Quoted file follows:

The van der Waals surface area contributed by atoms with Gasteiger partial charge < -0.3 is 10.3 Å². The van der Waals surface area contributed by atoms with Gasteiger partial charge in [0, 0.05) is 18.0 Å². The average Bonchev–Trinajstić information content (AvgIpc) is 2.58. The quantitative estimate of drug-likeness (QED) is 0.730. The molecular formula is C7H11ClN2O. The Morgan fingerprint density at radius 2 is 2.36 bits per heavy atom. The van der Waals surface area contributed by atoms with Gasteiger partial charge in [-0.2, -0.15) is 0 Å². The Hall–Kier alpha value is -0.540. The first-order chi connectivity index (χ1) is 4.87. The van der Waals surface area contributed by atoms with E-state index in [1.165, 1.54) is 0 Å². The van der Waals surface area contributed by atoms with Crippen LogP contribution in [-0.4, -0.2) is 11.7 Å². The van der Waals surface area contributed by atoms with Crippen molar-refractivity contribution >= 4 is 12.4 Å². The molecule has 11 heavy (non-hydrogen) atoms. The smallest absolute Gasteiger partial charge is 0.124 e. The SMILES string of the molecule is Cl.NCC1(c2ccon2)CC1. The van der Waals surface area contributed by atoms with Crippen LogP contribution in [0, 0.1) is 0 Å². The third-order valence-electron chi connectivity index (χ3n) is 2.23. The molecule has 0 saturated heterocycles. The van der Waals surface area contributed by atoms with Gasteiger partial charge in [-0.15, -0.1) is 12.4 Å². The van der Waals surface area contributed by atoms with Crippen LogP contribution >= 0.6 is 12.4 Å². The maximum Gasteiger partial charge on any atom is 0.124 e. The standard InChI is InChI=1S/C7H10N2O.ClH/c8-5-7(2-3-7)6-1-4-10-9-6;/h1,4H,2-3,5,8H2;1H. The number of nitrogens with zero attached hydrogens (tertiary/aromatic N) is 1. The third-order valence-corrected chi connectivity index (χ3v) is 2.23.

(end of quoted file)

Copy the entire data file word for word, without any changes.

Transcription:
The van der Waals surface area contributed by atoms with Gasteiger partial charge < -0.3 is 10.3 Å². The van der Waals surface area contributed by atoms with Gasteiger partial charge in [0, 0.05) is 18.0 Å². The average Bonchev–Trinajstić information content (AvgIpc) is 2.58. The quantitative estimate of drug-likeness (QED) is 0.730. The molecular formula is C7H11ClN2O. The Morgan fingerprint density at radius 2 is 2.36 bits per heavy atom. The van der Waals surface area contributed by atoms with Gasteiger partial charge in [-0.2, -0.15) is 0 Å². The Hall–Kier alpha value is -0.540. The first-order chi connectivity index (χ1) is 4.87. The van der Waals surface area contributed by atoms with E-state index in [1.165, 1.54) is 0 Å². The van der Waals surface area contributed by atoms with Crippen LogP contribution in [-0.4, -0.2) is 11.7 Å². The van der Waals surface area contributed by atoms with Crippen molar-refractivity contribution >= 4 is 12.4 Å². The molecule has 11 heavy (non-hydrogen) atoms. The smallest absolute Gasteiger partial charge is 0.124 e. The SMILES string of the molecule is Cl.NCC1(c2ccon2)CC1. The van der Waals surface area contributed by atoms with Crippen LogP contribution in [0, 0.1) is 0 Å². The third-order valence-electron chi connectivity index (χ3n) is 2.23. The molecule has 0 saturated heterocycles. The van der Waals surface area contributed by atoms with Gasteiger partial charge in [-0.15, -0.1) is 12.4 Å². The van der Waals surface area contributed by atoms with Crippen LogP contribution >= 0.6 is 12.4 Å². The maximum Gasteiger partial charge on any atom is 0.124 e. The standard InChI is InChI=1S/C7H10N2O.ClH/c8-5-7(2-3-7)6-1-4-10-9-6;/h1,4H,2-3,5,8H2;1H. The number of nitrogens with zero attached hydrogens (tertiary/aromatic N) is 1. The third-order valence-corrected chi connectivity index (χ3v) is 2.23.